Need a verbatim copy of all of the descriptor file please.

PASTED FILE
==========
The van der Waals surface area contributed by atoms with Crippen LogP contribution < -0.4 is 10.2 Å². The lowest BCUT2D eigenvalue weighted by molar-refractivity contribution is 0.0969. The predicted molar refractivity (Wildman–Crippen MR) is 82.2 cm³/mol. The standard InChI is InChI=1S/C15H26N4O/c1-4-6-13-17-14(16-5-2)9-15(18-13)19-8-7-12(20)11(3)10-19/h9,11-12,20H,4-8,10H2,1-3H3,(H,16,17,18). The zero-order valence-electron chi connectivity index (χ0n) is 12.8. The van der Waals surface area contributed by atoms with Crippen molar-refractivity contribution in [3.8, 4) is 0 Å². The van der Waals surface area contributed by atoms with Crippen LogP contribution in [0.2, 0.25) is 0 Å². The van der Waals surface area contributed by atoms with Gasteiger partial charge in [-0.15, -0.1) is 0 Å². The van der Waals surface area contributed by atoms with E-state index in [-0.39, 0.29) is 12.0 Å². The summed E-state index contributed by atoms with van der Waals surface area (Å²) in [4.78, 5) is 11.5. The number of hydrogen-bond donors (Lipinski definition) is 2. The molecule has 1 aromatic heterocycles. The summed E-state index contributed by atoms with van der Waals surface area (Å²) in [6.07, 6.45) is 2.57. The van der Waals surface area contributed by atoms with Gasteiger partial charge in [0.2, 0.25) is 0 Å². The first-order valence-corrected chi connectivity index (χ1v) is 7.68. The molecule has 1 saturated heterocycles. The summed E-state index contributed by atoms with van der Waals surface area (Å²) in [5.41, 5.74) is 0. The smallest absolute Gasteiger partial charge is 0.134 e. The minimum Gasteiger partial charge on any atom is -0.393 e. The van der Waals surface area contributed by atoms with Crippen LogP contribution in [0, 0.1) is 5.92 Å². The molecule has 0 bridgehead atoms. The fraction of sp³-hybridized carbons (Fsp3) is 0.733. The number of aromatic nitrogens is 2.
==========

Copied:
The van der Waals surface area contributed by atoms with Crippen LogP contribution < -0.4 is 10.2 Å². The lowest BCUT2D eigenvalue weighted by molar-refractivity contribution is 0.0969. The predicted molar refractivity (Wildman–Crippen MR) is 82.2 cm³/mol. The standard InChI is InChI=1S/C15H26N4O/c1-4-6-13-17-14(16-5-2)9-15(18-13)19-8-7-12(20)11(3)10-19/h9,11-12,20H,4-8,10H2,1-3H3,(H,16,17,18). The zero-order valence-electron chi connectivity index (χ0n) is 12.8. The van der Waals surface area contributed by atoms with Crippen molar-refractivity contribution in [3.8, 4) is 0 Å². The van der Waals surface area contributed by atoms with Crippen LogP contribution in [0.2, 0.25) is 0 Å². The van der Waals surface area contributed by atoms with Gasteiger partial charge in [-0.15, -0.1) is 0 Å². The van der Waals surface area contributed by atoms with E-state index in [-0.39, 0.29) is 12.0 Å². The summed E-state index contributed by atoms with van der Waals surface area (Å²) in [4.78, 5) is 11.5. The number of hydrogen-bond donors (Lipinski definition) is 2. The molecule has 1 aromatic heterocycles. The summed E-state index contributed by atoms with van der Waals surface area (Å²) in [6.07, 6.45) is 2.57. The van der Waals surface area contributed by atoms with Gasteiger partial charge in [0.2, 0.25) is 0 Å². The first-order valence-corrected chi connectivity index (χ1v) is 7.68. The molecule has 1 saturated heterocycles. The summed E-state index contributed by atoms with van der Waals surface area (Å²) in [5.41, 5.74) is 0. The smallest absolute Gasteiger partial charge is 0.134 e. The minimum Gasteiger partial charge on any atom is -0.393 e. The van der Waals surface area contributed by atoms with Crippen LogP contribution in [0, 0.1) is 5.92 Å². The molecule has 0 bridgehead atoms. The fraction of sp³-hybridized carbons (Fsp3) is 0.733. The number of aromatic nitrogens is 2.